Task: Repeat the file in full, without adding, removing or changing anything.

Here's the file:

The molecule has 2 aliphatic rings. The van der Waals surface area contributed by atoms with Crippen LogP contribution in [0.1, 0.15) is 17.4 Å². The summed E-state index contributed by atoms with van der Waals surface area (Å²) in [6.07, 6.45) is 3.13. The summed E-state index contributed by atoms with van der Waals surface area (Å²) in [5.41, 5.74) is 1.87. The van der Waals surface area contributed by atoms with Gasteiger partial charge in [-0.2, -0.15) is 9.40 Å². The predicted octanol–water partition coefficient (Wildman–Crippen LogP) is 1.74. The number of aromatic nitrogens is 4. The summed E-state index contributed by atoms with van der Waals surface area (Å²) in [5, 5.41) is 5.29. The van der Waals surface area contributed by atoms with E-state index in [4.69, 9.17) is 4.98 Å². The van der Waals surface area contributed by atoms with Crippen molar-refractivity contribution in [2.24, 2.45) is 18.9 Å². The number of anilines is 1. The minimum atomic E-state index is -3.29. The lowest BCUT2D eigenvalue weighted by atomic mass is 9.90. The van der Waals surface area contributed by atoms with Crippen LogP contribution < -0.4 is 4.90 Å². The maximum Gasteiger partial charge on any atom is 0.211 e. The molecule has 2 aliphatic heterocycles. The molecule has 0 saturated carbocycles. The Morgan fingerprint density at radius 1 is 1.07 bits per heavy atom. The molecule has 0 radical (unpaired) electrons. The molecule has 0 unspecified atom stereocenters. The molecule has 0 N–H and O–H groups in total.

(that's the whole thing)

The molecule has 2 aliphatic rings. The van der Waals surface area contributed by atoms with Crippen LogP contribution in [0.1, 0.15) is 17.4 Å². The summed E-state index contributed by atoms with van der Waals surface area (Å²) in [6.07, 6.45) is 3.13. The summed E-state index contributed by atoms with van der Waals surface area (Å²) in [5.41, 5.74) is 1.87. The van der Waals surface area contributed by atoms with Gasteiger partial charge in [-0.2, -0.15) is 9.40 Å². The predicted octanol–water partition coefficient (Wildman–Crippen LogP) is 1.74. The number of aromatic nitrogens is 4. The summed E-state index contributed by atoms with van der Waals surface area (Å²) in [5, 5.41) is 5.29. The van der Waals surface area contributed by atoms with E-state index in [4.69, 9.17) is 4.98 Å². The van der Waals surface area contributed by atoms with Crippen molar-refractivity contribution in [2.24, 2.45) is 18.9 Å². The number of anilines is 1. The minimum atomic E-state index is -3.29. The lowest BCUT2D eigenvalue weighted by atomic mass is 9.90. The van der Waals surface area contributed by atoms with Crippen LogP contribution < -0.4 is 4.90 Å². The maximum Gasteiger partial charge on any atom is 0.211 e. The molecule has 2 aliphatic heterocycles. The molecule has 0 saturated carbocycles. The Morgan fingerprint density at radius 1 is 1.07 bits per heavy atom. The molecule has 0 radical (unpaired) electrons. The molecule has 0 unspecified atom stereocenters. The molecule has 0 N–H and O–H groups in total.